I was giddy with excitement and hardly able to wait until the next hour to check again.

Finally, the hour had rolled around and it was time to check. I was severely disappointed when it had actually started to begin going back down. I waited for the next hour only to be further let down as it read almost identical to the post workout reading. The next hour it was back to normal. Very disappointing. I decided to call it quits as the 6 weeks of finger pricking was getting old.

I said all that to say this, your body places blood sugar on top of the priority list and it has a very effective way of regulating it. The body has and will develop efficient pathways that help regulate blood sugar even in extreme conditions. Of course, some variation will occur among the population. But, don’t let me have all the fun! Feel free to experiment for yourself as it is quite enjoyable ingesting nothing but straight sugar. Brings back the pixie stix days of my childhood.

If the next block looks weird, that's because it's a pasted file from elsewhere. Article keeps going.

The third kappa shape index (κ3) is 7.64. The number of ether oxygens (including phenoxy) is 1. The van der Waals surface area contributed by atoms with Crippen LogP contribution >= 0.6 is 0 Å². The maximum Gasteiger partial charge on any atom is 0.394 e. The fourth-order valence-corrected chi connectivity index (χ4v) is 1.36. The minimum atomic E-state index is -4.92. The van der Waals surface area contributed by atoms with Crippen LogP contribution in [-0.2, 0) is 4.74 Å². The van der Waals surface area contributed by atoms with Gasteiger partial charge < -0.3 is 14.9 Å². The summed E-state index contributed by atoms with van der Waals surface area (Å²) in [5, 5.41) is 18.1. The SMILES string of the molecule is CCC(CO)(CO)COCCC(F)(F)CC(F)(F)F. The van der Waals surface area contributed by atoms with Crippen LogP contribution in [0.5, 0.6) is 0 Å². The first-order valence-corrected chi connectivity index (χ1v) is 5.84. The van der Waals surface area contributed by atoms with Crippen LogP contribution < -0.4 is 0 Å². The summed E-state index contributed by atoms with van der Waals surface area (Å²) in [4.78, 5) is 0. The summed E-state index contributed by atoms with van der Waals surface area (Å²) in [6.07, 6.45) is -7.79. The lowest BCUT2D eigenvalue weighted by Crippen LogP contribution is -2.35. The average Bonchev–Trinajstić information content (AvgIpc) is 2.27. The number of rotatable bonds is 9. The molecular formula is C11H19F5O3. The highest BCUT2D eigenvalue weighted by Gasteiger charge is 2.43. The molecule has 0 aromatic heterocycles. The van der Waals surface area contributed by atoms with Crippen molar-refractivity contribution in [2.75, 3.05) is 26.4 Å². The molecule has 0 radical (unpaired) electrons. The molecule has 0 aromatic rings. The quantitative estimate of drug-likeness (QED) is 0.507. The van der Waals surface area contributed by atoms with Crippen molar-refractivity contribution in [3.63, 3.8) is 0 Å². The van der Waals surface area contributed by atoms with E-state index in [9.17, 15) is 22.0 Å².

Side note: this was at a time when I was a firm believer of the ‘anabolic window’ post workout. Now, it’s nothing for me to go to the gym and not bring a shake, get done and go home and proceed to cook my food, not sitting down to actually eat for about an hour.

Disclaimer: if you are trying to lose body fat and gain better overall body composition, I do not recommend that you attempt the above experiment unless of course you just want to for the heck of it. Go for it, I don’t care! YOLO